Reading this news piece got me thinking: What is the best, single point decision function for regulators?
- maximise consumer benefit,
- maximise domestic employment and investment opportunities, or
- help develop national champions who can grow and compete globally
Each has its pros and cons, and they all tend to be in conflict with each other.
Currently most regulators, like the one in news above, seem to prioritise consumer benefit, followed by local investment and employment opportunities wherever possible.
But, is that the best option? If not, which one of the above should a regulator chose to maximise? (Or, in what order should a regulator prioritise them?)
In my understanding, the answer might depend on two factors – the size and maturity of domestic market.
A small, ill-connected country like Bangladesh might prefer domestic investment and connectivity over anything else but a small and already well-connected country like South Korea might want to assist its national champions into expanding abroad. Then again, given the speed of technology in an industry like telecom, the maturity level of a market might change quickly – Europe was ahead of the curve with its 3G deployment but is behind the curve in 4G and fibre broadband deployment. In such a scenario, should they support firms like T-mobile and Telefonica to capture fast growing markets abroad (even at slight detriment to local consumers, who would suffer due to lack of new capital employment) or force them to cater to local consumers and investment even if it means losing better returns abroad?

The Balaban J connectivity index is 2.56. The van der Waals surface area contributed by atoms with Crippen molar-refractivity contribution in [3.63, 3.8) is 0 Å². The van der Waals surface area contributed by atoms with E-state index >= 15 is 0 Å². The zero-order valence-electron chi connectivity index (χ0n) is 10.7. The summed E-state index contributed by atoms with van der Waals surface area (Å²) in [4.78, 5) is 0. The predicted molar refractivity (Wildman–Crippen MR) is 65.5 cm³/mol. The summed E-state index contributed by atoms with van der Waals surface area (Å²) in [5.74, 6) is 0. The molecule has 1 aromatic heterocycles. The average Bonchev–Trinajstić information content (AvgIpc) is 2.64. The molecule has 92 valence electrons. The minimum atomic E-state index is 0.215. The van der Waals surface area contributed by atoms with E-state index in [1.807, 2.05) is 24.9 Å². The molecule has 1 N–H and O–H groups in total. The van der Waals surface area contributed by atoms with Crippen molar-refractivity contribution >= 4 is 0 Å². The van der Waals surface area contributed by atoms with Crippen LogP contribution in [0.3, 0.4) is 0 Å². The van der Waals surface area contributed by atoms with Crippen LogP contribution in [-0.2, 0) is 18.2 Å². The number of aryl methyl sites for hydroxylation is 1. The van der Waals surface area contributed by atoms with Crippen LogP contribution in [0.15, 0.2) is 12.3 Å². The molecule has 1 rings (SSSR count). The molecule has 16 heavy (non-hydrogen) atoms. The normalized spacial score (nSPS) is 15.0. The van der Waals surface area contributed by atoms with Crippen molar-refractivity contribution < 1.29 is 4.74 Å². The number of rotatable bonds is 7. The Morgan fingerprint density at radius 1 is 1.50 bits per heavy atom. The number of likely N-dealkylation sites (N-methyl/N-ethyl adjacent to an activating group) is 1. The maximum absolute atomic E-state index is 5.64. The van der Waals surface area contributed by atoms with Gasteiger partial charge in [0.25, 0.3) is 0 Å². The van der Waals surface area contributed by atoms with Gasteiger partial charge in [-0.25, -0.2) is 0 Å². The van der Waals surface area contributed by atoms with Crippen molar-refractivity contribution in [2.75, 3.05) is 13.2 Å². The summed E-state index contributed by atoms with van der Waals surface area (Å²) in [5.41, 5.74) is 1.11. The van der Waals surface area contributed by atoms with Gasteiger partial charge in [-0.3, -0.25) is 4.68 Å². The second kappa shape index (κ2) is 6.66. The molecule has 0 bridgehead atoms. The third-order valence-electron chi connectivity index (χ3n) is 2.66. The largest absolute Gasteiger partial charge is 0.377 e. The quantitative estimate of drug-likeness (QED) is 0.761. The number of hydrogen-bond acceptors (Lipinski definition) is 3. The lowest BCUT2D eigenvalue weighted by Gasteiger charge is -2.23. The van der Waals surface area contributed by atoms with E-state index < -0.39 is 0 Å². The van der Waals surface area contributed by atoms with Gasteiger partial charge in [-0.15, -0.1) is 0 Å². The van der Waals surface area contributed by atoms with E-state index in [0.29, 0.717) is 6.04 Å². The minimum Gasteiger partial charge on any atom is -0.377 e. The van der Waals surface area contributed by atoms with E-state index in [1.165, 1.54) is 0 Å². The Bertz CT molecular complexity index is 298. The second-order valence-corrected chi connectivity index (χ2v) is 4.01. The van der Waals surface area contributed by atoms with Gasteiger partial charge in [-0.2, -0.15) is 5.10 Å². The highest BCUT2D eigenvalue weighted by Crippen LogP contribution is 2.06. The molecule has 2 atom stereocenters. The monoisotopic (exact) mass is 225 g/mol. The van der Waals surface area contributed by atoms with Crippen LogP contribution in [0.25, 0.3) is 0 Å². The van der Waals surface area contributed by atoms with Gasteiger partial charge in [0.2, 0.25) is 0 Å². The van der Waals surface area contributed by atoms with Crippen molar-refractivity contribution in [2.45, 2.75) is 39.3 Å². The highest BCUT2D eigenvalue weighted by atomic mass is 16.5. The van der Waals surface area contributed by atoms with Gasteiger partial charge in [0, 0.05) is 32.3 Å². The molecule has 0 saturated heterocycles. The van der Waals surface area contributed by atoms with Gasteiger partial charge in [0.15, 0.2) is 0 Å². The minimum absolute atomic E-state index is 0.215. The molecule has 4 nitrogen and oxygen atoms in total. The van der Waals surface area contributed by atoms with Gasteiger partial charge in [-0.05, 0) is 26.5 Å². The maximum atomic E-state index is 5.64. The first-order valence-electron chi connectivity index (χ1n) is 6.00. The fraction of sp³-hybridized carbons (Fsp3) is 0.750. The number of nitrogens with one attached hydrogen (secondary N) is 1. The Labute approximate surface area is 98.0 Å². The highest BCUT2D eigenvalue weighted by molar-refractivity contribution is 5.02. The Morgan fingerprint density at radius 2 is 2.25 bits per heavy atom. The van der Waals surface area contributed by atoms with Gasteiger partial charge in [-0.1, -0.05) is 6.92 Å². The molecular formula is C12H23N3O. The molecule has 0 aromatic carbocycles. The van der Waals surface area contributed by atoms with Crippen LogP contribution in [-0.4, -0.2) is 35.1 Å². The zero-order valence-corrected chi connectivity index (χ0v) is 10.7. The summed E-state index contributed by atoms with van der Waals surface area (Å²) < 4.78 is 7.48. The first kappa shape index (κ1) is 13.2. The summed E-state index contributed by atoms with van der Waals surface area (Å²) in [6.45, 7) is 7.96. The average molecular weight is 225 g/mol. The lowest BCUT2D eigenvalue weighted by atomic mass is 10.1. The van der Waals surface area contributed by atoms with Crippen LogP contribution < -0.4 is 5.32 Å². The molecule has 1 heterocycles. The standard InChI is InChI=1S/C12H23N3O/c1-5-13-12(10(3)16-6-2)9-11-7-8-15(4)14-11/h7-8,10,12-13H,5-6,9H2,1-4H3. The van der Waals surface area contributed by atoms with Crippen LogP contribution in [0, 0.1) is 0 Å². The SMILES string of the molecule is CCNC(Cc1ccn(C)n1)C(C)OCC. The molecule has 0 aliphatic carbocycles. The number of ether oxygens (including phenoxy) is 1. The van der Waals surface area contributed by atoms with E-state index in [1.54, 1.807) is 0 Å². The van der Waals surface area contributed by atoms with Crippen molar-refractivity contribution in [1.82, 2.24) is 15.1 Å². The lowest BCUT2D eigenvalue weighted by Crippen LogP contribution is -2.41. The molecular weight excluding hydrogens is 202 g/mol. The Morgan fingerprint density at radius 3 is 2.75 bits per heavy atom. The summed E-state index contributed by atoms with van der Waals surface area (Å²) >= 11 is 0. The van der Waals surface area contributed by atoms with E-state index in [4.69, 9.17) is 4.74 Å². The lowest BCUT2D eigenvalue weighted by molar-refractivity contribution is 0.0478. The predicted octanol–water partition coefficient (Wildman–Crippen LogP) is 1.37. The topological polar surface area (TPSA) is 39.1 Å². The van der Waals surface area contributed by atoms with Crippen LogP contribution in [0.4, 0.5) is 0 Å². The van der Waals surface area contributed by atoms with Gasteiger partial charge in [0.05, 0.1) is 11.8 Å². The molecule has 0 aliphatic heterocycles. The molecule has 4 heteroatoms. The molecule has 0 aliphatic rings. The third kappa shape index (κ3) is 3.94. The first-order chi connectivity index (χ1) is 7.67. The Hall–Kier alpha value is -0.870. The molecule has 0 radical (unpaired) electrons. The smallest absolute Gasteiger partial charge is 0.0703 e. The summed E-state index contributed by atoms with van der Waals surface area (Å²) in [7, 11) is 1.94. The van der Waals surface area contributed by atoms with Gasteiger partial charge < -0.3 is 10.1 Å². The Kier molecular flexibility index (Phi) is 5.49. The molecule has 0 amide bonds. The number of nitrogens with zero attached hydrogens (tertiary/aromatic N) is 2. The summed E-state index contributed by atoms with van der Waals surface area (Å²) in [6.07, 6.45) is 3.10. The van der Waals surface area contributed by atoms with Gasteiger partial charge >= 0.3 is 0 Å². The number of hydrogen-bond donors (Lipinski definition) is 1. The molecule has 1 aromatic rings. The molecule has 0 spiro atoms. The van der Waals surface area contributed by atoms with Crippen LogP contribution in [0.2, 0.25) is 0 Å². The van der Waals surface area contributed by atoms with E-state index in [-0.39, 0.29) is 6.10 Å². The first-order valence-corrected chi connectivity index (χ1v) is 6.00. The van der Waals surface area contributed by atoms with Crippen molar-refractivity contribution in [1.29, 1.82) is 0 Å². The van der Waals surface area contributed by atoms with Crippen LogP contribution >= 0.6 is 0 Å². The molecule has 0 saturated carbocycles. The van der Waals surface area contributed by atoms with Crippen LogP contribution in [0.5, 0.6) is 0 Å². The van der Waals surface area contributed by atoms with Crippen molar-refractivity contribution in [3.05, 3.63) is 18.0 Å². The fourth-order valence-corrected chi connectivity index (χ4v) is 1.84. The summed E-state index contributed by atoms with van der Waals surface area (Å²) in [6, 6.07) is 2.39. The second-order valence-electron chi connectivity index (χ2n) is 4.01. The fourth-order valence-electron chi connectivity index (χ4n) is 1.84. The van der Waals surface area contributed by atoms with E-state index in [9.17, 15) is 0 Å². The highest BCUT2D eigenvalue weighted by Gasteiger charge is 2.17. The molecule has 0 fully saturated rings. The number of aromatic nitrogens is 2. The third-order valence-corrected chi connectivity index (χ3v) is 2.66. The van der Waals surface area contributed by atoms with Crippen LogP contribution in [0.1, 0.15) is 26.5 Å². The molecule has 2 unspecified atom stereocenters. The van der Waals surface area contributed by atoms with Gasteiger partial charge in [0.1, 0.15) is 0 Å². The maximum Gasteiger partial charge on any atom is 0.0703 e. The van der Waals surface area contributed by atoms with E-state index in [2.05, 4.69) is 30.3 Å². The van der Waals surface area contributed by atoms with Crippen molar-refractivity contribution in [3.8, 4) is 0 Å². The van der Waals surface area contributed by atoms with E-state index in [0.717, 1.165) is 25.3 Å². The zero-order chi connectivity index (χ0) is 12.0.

P.S.: In my very personal opinion, regulators of a large markets like Europe, US, India and China should always cater to customers first – the scale of markets they govern ensures the telecom firms cannot afford to abandon them almost irrespective of the regulations levied.
P.P.S.: Specifically in view of recent controversies in India related to telecom regulation: For any market, fast-changing, often contradictory, biased regulatory changes can dampen the investment momentum far more than onerous, customer favouring regulation.